This feeling grew urgent during the predawn hours of July 6 when the Nicholas‘s Task Group encountered ten Japanese destroyers in the Kula Gulf.  The cruiser USS Helena had expended its flashless powder and illuminated itself with every shot, making it an easy target for the Japanese.  When the Helena flipped over, hundreds of men crawled like ants over its exposed hull.  The Nicholas, unable to identify the ship in the darkness and mistaking it for the enemy, fired on the Helena and killed many of its crew before finally sending out rescue parties.  “That’s friendly fire,” Bob explained to me solemnly.

Ten days after the Battle of Kula Bay, the Nicholas returned to Tulagi, and Bob saw the sign:

Admiral Halsey says: KILL OR BE KILLED.

That’s when a crew member came to Bob and said, “We’ve got to get out of the dungaree Navy.”  Bob had no idea what that meant, but he liked the sound of it.  Bob’s buddy explained that the Navy had just started something called the V-12 College Training Program where eligible seamen who passed a qualifying exam and were recommended by their commanders could go to college full-time and train for the officers corps.  In high school, Bob had taken and passed the exam for the Naval Academy.  He was an excellent student and ideal candidate for the program.   “This is my way out!” Bob thought.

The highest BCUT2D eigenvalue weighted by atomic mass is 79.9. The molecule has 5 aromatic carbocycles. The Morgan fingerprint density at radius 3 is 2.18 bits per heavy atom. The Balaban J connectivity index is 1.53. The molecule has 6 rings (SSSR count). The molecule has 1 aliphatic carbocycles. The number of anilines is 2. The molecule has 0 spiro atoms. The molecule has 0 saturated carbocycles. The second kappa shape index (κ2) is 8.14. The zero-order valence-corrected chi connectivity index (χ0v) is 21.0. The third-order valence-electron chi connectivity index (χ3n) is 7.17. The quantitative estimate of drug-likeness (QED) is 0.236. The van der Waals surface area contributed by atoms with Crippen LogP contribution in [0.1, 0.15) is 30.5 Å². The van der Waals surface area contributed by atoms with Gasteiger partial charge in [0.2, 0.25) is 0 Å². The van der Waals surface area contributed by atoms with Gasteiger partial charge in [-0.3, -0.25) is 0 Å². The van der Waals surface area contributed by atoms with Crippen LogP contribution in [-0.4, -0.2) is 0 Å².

But the commander of the Nicholas had deliberately suppressed any news about the program.  he didn’t want any of his crew leaving the ship.  Bob submitted his application anyhow and heard nothing back.   He asked a yeoman who worked in the ship’s executive office about it.  The yeoman reported back to Bob.  “He told me that he found my application stuck to the bottom of the executive officer’s in-basket!” Bob explained to me with a laugh.

Attempting to report his grievance to the outside world, Bob wrote his widowed mother back home in Indiana.  The captain’s men censored outgoing letters, so he had to use code.  Quoting snippets from song lyrics about “Poor Solomon Levi” and suggesting that she write “G.W.G.,” Bob explained that he was near the Solomon Islands, was desperate to get out of the “dungaree Navy,” and that she should contact their Congressman, George W. Gillie, who lived on a neighboring farm, about getting Bob into the V-12 program.

The sharp-witted mother Mother Armstrong got right on it, and within a couple months, Bob received a letter from the Bureau of Navy Personnel explaining that there was no reason why Robert Armstrong should not be eligible for the V-12 College Training Program.

The Machinist’s Mate Second Class took the letter directly to the ship’s executive officer, a man named J.P. Coleman.  Coleman read it over and nodded.  He agreed that Bob should go into the program.  “I’d like to keep the letter for my files,” Coleman told Bob.  Bob cannily demurred.  “Sir, I’d prefer to keep that letter,” he said.

Bob left the Nicholas in January 1944 and worked hard in the V-12 program in Washington, DC, to make sure he never got assigned to combat duty again.  “I wanted to live!” he offers by way of explanation.

About that sign on Tulagi: I’ve never seen another reference to it.  Perhaps Bob is one of the few to remember it.  Or perhaps the sign was elsewhere, on the ship, not the island.  Or perhaps our sweet-natured, big-hearted, loving Reverend can’t bring himself to remember this ugly sign that did indeed appear on Tulagi below the name of Bull Halsey:

A Sign that Admiral William "Bull" Halsey Ordered to be Put on a Hillside at Tulagi